May 21, 2013
'Gov't will sanction banks, companies and funds backing Malvinas illegal oil drills,' Timerman
Foreign Minister Héctor Timerman gave a press conference announcing sanctions against banks and companies that partner with and/or finance oil companies conducting oil drills in Malvinas Islands.
Thus, the Argentine government took another step in the late diplomatic cross-fire with the United Kingdom over sovereignty of the Malvinas, Sandwich, and South Georgia islands in the South Atlantic Ocean.
Timerman’s presentation provided details on the immediate actions that Argentina will take against the “illegal hydrocarbon explorations conducted in the South Atlantic.”
The Minister explained that the United Kingdom “takes unilateral decisions and give exploration licenses to oil companies disobeying all UN resolutions indicating that decisions should be debated by the two countries as there is a existent sovereignty conflict going on."
Thirty years after it repelled an Argentine invasion of the Malvinas, Britain has vowed to defend the archipelago, saying it will negotiate sovereignty or oil rights only if the 3,000 islanders want that.
The local Government says Britain is flouting UN resolutions that call for talks and prohibit any unilateral action as long as the sovereignty dispute persists. Timerman said offshore oil exploration amounts to a unilateral move.
The minister called the exploration and drilling activities "illegal" and said Argentina will bring civil and criminal charges to sanction the companies involved.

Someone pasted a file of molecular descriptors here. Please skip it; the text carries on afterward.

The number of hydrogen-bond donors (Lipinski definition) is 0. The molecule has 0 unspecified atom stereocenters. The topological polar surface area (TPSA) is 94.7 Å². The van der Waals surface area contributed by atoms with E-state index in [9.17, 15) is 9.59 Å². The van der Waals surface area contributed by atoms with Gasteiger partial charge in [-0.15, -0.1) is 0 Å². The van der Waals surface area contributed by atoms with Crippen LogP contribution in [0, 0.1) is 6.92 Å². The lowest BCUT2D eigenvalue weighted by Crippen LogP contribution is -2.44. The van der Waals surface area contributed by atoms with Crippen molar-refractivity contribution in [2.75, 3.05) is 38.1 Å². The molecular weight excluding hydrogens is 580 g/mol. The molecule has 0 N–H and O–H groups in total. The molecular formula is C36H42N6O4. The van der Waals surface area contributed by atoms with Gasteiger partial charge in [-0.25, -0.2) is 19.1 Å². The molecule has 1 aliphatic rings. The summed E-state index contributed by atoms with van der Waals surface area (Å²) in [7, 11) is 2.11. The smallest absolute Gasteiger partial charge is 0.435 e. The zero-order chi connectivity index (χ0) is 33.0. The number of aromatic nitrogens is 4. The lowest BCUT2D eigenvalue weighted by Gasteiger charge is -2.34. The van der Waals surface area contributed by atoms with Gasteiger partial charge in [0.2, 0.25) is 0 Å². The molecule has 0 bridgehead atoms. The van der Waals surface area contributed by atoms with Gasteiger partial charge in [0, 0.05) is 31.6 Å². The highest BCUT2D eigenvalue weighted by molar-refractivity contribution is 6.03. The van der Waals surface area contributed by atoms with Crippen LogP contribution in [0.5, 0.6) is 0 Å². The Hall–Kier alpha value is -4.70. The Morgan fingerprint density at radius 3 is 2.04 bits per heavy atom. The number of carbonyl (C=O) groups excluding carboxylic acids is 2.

"With these actions we assume the responsibility of defending Argentina's natural resources," Timerman said. "The South Atlantic's oil and gas are property of the Argentine people."
"We have run some research and found that not only banks, but also brokers, lobbysts and high risk investment funds are making Malvinas oil drills possible."
Timerman also indicated that “written warnings will be sent to those companies and entrepreneurs planning to invest in these illegal explorations. Likewise, Stock Exchange Markets worldwide will be warned that these companies are conducting illegal business.”
Britain reacted by saying it supported the rights of Malvinas islanders to exploit their oil reserves. This was an "integral part of the right of self-determination", a British Foreign Office spokesman said.
Several companies have drilled in waters off the islands. British explorer Rockhopper has been seeking a partner to invest in the $2 billion Sea Lion project.
Borders & Southern and Falkland Oil & Gas are set to drill wells south of the islands this year.
An industry source in London said legal action against companies involved in Malvinas oil exploration "will have no impact on Rockhopper's operations as they look to develop the Sea Lion project".
Borders & Southern declined to comment.
Timerman said companies providing logistical and financial support to the search for Malvinas oil will be included in the suits, along with the Ocean Guardian and Leiv Eiriksson drilling platforms.
"Argentina understands that without the participation of many other actors, these illegitimate activities cannot be carried out," Timerman said.